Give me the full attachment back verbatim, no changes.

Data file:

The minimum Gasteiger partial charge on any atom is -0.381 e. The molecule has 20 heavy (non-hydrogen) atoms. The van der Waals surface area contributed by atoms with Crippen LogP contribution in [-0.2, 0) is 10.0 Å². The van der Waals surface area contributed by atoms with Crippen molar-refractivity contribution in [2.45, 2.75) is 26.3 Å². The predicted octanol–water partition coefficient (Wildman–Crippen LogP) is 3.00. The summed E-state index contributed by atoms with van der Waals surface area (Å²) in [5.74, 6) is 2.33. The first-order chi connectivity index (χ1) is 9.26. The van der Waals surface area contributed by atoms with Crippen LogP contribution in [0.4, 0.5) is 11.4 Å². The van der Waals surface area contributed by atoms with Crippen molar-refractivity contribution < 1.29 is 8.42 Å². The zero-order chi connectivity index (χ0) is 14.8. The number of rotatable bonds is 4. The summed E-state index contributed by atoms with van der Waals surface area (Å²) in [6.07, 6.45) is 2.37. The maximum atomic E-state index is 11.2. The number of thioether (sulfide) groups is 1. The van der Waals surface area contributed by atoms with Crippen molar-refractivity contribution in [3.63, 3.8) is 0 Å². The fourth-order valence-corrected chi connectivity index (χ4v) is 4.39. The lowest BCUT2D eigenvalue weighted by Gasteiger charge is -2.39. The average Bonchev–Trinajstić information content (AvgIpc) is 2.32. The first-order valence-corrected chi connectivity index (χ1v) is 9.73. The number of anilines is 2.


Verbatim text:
The minimum Gasteiger partial charge on any atom is -0.381 e. The molecule has 20 heavy (non-hydrogen) atoms. The van der Waals surface area contributed by atoms with Crippen LogP contribution in [-0.2, 0) is 10.0 Å². The van der Waals surface area contributed by atoms with Crippen molar-refractivity contribution in [2.45, 2.75) is 26.3 Å². The predicted octanol–water partition coefficient (Wildman–Crippen LogP) is 3.00. The summed E-state index contributed by atoms with van der Waals surface area (Å²) in [5.74, 6) is 2.33. The first-order chi connectivity index (χ1) is 9.26. The van der Waals surface area contributed by atoms with Crippen LogP contribution in [0.4, 0.5) is 11.4 Å². The van der Waals surface area contributed by atoms with Crippen molar-refractivity contribution < 1.29 is 8.42 Å². The zero-order chi connectivity index (χ0) is 14.8. The number of rotatable bonds is 4. The summed E-state index contributed by atoms with van der Waals surface area (Å²) in [6.07, 6.45) is 2.37. The maximum atomic E-state index is 11.2. The number of thioether (sulfide) groups is 1. The van der Waals surface area contributed by atoms with Crippen molar-refractivity contribution in [3.63, 3.8) is 0 Å². The fourth-order valence-corrected chi connectivity index (χ4v) is 4.39. The lowest BCUT2D eigenvalue weighted by Gasteiger charge is -2.39. The average Bonchev–Trinajstić information content (AvgIpc) is 2.32. The first-order valence-corrected chi connectivity index (χ1v) is 9.73. The number of anilines is 2.